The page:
How exactly is taxpayer money being used for private schools?  Seems to me the other way around – tax payers who send their kids to a private school have some of their tax dollars used to subsidise the education in CIG schools, not CIG parents subsidising private schools. 

      • Anonymous says:

        Pretty sure there are no taxes in the Cayman Islands…

        • Anonymous says:

          They keep telling us that but are food and utility prices are through the roof. There is no income tax but we still pay for it.

      • Anonymous says:

        The Government actually does give private schools grants each year. This is done in the form of transfer payments. Government also carries out inspections and other regulatory activities that cost taxpayer money to deliver private school education.

  6. Anonymous says:

    I am the parent of a 9 year old girl in the government primary school system. I believe that they should be taught at this level about the changes which their bodies will go though. I have already had such talks with my daughter who was able to process the information. She was coming home misinformed by her peers about body changes and sex. Many childrrn at this level are already going through physical changes so why hide the facts?

  7. Anonymous says:

    When I was in school, religious education was compulsory. Meanwhile, there were teachers giving some students "private" sex education. I swear sometimes I feel like I live in Salem or Harper Valley. 

  8. Anonymous says:

    Agreed.  An "opt-out" is exactly the same as an "opt-in" to ignorance and stupidity.  

  9. Anonymous says:

    Knowledge is power.

     

    Power to the kids.

     

    If they do not get the knowledge, then they are doomed to become victims.

  10. Anonymous says:

    Sorry, but my child was in year five (just turned 10) in a Gov. School when he was shown pictures on how male and female body changes as they grow, and the nurse talked about it. We (he) felt a little too detailed and wished they had waited until yr 6. He has books that are age appropriate (10-13) and he knows he can come to us with any questions. Maybe in Primary schools they could send the teaching materials home and let the parents decide if their child is ready for the school lesson or if they would rather talk to their child in the privacy of their home not in front of classmates.  It's tough as child all mature at a different age.

    • Anonymous says:

      How can what happens in real life be "too detailed"???? The fact that you are not comfortable discussing it probably means you need some therapy, not your kids…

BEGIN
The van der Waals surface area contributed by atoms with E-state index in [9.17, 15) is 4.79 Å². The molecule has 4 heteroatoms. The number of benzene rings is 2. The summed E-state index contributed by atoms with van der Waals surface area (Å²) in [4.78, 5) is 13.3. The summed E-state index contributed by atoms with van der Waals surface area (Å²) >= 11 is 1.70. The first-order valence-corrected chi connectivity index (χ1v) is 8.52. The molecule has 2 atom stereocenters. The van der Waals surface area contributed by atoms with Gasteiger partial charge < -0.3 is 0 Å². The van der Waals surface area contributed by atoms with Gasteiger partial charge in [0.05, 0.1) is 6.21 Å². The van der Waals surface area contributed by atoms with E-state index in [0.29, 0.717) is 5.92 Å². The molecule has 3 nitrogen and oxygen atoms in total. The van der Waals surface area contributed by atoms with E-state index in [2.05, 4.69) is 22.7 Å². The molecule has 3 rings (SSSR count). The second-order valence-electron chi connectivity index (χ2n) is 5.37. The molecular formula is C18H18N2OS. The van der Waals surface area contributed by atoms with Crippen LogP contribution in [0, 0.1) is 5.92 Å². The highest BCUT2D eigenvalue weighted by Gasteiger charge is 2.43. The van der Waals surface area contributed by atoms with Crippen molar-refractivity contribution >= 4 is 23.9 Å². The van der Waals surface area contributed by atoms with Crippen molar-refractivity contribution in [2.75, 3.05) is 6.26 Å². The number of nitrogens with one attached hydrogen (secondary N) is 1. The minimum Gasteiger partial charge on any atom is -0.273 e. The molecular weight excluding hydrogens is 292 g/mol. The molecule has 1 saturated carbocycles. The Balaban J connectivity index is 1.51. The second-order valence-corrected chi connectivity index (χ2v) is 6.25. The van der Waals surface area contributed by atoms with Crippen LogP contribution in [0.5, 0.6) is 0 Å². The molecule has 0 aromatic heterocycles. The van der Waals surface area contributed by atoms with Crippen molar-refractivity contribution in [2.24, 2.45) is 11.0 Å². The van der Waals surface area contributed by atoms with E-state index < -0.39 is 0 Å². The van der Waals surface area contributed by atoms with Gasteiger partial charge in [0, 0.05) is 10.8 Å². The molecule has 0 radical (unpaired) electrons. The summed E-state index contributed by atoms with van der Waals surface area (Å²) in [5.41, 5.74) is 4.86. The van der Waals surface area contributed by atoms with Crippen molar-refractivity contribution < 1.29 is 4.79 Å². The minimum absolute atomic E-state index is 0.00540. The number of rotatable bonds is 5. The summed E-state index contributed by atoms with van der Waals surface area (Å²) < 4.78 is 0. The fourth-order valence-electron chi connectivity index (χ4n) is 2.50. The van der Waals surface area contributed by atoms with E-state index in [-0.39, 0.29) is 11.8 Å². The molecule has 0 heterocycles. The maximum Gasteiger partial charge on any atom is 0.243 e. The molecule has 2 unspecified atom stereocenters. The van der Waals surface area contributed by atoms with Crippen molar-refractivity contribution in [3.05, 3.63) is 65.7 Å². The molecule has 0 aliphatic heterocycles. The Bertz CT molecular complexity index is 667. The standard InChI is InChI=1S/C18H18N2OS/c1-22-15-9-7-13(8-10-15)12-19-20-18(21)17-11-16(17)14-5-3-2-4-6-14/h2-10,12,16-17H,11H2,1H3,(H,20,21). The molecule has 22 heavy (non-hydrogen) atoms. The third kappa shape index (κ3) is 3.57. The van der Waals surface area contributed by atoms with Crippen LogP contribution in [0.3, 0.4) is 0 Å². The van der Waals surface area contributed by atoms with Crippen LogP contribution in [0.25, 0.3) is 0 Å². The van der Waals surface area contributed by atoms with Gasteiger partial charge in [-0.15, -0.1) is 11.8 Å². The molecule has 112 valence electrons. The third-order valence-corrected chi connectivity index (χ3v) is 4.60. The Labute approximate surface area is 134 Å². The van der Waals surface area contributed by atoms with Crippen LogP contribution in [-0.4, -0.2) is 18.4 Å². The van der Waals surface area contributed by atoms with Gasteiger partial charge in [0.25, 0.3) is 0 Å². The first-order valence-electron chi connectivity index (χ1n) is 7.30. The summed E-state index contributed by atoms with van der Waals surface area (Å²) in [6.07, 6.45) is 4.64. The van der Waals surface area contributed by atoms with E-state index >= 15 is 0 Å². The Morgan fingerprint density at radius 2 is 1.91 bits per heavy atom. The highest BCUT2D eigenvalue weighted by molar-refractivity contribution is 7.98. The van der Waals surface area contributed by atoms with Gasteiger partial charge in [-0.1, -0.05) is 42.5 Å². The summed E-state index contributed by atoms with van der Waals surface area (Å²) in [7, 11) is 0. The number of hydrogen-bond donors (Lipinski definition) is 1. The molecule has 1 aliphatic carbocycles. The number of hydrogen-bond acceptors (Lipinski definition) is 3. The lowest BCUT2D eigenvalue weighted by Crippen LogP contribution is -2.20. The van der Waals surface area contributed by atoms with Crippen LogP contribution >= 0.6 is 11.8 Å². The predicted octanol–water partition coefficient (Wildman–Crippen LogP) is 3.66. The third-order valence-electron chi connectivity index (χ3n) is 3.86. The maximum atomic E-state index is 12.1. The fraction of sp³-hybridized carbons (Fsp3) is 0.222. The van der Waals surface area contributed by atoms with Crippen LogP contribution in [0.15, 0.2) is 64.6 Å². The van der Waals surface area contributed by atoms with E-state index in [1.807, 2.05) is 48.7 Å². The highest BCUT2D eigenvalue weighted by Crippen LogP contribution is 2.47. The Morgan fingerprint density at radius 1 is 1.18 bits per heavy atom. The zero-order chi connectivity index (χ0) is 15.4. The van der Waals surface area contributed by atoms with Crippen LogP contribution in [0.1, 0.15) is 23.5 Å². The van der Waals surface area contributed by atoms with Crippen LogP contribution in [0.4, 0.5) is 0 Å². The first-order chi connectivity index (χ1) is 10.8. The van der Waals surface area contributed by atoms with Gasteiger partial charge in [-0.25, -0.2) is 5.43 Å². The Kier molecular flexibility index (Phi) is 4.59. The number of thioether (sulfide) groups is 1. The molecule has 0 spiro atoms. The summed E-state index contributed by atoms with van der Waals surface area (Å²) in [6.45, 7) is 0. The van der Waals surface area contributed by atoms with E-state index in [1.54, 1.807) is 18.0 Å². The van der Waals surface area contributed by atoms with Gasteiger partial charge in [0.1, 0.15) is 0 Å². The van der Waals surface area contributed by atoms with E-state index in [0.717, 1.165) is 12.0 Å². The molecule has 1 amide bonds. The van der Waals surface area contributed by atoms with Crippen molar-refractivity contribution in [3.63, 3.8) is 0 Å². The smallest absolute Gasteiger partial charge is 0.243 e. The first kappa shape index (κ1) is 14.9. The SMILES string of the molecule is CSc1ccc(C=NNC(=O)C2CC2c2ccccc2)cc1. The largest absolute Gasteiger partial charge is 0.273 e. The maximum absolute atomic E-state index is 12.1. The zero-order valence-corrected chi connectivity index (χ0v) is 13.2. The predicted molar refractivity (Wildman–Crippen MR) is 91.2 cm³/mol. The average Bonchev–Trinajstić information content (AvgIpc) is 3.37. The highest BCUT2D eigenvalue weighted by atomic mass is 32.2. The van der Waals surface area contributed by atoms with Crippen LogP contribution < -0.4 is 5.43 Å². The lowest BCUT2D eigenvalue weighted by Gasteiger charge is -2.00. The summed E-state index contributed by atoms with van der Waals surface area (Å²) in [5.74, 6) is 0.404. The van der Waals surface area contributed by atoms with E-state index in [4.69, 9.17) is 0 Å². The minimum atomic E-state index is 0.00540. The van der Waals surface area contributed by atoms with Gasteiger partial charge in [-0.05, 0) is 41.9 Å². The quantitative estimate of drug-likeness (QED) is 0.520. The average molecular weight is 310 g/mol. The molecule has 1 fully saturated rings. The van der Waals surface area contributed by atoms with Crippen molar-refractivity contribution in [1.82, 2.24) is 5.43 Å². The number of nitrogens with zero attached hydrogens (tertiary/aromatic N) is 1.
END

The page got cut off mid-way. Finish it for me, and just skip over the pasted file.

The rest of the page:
• Anonymous says:

        That's a little rough buddy, maybe you ought to have a little therapy. Just sayin

      • Anonymous says:

        Responding to 9:15 You missunderstood what I have written, I said he felt too detailed as in being shown womans parts infront of his classmates, we are very open with both our boys, we teach them to respect women, some parents raise their boys that they are not men unless they have plenty of girl friends at the same time and some girls crave attention and love so much that they allow themselves to put up with it . The only therapy I need is to have more patience with people that are so negative, quick to ctiticise and think the Government and schools are responsible for the up bringing of our children! There is a huge lack of respect for others and themselves!!! Yes we need sex education in the schools my point was that it depends on how it is done and at what age., some are sexually aware at 9  but some are not.  How old were your children when you explained the beauty of their body and how sacred it is?

  11. sarah says:

    I agree with post 11.12 , they should also be taught that having sex is something they should not feel pressured in doing! If their partner says they would 'do it' if they loved them, they should have the strength to say if you love me then you'll wait!  Too many children having children, causing financial and emotional strains on the families.

  12. Anonymous says:

    Allowing an opt out is the worst thing that could be done…all kids need to be taught the dangers involved in sex…the ones who do not get the education will be the ones most at risk